‘Looking West’: Women’s art symposium, art activities come to Steamboat Springs
STEAMBOAT SPRINGS — More than 70 women artists from across the U.S. and Canada gather in Steamboat Springs this week to participate in “Looking West: Symposium for Women in the Arts,” for a week of learning, practice, inspiration and sharing.
The symposium and the events leading up to it are hosted by the Steamboat Art Museum and American Women Artists. This is the fourth show in American Women Artists’ 25 in 25 campaign, which aims to facilitate 25 museum shows for its members throughout the next 25 years.
“Getting women into museum exhibitions is the glass ceiling right now for women artists,” said AWA’s Executive Director Robin Knowlton.
When the group launched the 25 in 25 campaign in 2017, she noted, only 3% to 5% of holdings in U.S. museums were created by women artists.
“It’s just appalling,” Knowlton said.
So, AWA partners with museums and galleries across the country to up that number, hosting various events, encouraging purchases of women’s art by the public and into the venues’ permanent collections and aiming to increase professional opportunities for women in fine art.
“Looking West” at the Steamboat Art Museum features 146 paintings and sculptures, all by members of American Women Artists. Jurors of the show include Steamboat’s John Fawcett, Jennifer R. Henneman of Denver and Christine Bullard of Denver. The show will be displayed in Steamboat Art Museum through Sept. 2.
“To be able to host national shows of this type that are in support of a group of artists who are unrepresented is a pretty gratifying experience — to feel like we’re helping this group get more recognition for their work,” Steamboat Art Museum’s Chris Gallion said.
“Looking West” offerings on Wednesday, June 26, start with an 8 a.m. painting/sculpting social at the Yampa River Botanic Park, which is open to the public. Those who plan to paint or sculpt the model should bring a tip. At 9 a.m., Carolyn Anderson leads a workshop at the Steamboat Art Museum, and at 5 p.m., the museum hosts a Member’s Private Show Preview, open to AWA members, patrons and guests.
Events on Thursday, June 27, include: a painting and sculpting social, open to all, 8 a.m.; another workshop by Anderson, 9 a.m.; and a free watercolor painting demonstration and tips on marketing yourself as an artist by Carol Carter, a watercolorist known for her large-scare contemporary pieces, 3 to 4:30 p.m. at the Chief Theater. The demonstration is open to the public on a first-come, first-serve basis.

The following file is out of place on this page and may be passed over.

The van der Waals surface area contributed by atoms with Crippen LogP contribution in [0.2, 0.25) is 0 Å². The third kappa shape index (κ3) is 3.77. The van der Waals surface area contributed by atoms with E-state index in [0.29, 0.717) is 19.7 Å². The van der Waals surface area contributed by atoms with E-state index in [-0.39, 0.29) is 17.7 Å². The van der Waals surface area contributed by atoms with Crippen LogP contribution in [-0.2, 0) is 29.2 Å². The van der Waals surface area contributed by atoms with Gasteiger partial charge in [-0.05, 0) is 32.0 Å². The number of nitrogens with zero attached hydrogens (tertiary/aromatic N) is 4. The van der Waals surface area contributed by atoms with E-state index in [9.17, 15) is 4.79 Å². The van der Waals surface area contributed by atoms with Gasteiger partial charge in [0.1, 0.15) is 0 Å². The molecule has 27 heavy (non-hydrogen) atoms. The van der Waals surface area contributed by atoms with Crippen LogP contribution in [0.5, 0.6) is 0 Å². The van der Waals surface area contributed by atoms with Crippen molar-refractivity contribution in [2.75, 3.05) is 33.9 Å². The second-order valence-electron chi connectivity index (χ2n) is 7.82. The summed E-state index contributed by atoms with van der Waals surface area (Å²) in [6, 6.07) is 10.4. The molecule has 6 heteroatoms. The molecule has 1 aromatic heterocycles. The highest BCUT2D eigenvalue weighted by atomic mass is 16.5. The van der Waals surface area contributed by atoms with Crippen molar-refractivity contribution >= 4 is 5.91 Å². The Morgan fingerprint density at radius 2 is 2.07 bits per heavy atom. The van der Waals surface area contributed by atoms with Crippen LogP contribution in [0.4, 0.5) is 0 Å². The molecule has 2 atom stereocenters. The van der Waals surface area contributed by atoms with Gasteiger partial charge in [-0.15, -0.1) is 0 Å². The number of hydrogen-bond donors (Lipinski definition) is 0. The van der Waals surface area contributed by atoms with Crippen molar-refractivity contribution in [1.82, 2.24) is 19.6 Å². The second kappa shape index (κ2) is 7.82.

“She’s an extraordinary watercolorist. She’s really considered one of the top watercolorists in the country,” Knowlton said.
The series’ awards ceremony will be held from 3:30 to 4:30 p.m. Friday, June 28, at the Chief, followed by a public exhibition preview reception from 6 to 8 p.m.
Finally, the Symposium itself runs from 9 a.m. to 3 p.m. Saturday, June 29, at the Chief. Presenters include Carter; artist Heidi Presse, who is creating a series of paintings based on an 1848 journal by a woman on the Oregon Trail; Jann Gilmore, author of “Olive Rush: Finding Her Place in the Santa Fe Art Colony;” and cowgirl artist Donna Howell-Sickles, who will do a drawing demonstration.
Gallion notes that while Western heritage and culture is a frequent theme across work, the show isn’t limited to that.
“This show reflects the more diverse tastes we have in this community,” Gallion said. “It’s fun to present all the different tastes that we know appeal to a lot of different people.”
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